In the event that a sign-on bonus, or buyout payment, is clawed back, such amount is often ’clawed back’ on a net-of-tax basis, leaving the new employer with a substantial cost equal to the tax and social security paid to the revenue authorities. However, structures can be put in place to deliver the same commercial outcome for the new hire, but which avoids any tax or social security leakage should the new hire leave within the specified forfeiture period. This can save the new employer substantial amounts of income tax and social security liability that in the current environment is likely to be of significant interest.

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Comparing awards granted post-trade sale versus post-private equity sale

We have set out some general comments on the type of awards that are typical in trade and private equity transactions and looked at how their terms compare.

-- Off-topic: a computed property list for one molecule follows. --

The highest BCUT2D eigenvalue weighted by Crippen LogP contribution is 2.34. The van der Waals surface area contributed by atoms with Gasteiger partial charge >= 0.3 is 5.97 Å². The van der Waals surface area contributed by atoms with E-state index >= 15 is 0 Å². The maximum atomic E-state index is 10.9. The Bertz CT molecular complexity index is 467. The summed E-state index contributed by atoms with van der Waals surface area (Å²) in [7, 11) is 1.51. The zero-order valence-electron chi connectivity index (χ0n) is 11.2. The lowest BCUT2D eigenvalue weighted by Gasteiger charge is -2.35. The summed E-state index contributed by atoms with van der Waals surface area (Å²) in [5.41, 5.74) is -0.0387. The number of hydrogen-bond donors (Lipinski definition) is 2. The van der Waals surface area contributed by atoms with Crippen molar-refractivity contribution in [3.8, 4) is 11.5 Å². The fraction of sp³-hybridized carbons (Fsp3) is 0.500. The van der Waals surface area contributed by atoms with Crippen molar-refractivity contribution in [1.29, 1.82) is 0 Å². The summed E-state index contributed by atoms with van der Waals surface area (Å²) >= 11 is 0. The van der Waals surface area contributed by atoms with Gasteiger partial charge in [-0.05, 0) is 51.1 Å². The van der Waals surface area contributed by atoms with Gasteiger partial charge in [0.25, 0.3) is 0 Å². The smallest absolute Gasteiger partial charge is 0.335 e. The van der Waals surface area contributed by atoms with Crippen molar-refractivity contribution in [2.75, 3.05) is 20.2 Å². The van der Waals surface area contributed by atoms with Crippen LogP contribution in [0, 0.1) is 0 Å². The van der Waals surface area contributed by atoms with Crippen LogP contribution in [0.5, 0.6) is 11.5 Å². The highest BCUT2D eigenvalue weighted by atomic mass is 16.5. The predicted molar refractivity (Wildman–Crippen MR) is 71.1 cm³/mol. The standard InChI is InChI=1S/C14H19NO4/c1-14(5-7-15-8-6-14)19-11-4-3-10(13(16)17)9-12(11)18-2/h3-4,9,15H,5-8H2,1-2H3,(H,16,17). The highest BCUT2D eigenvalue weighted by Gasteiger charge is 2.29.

Trade transactions

If the acquirer is a trade buyer then it is likely that it may look to bring the management within the terms of its existing share plans. This is likely to mean that the incentives offered to management have higher ‘day one’ value than the typical awards granted to management in a private equity transaction, but with lower potential growth opportunity (see ‘Private equity transactions’).

That said, the management on a trade sale do not generally re-invest material capital sums in the acquirer vehicle. Therefore, management in private equity transactions will generally be looking for higher returns from their awards as a quid pro quo for the capital they have at risk (see ‘Private equity transactions’).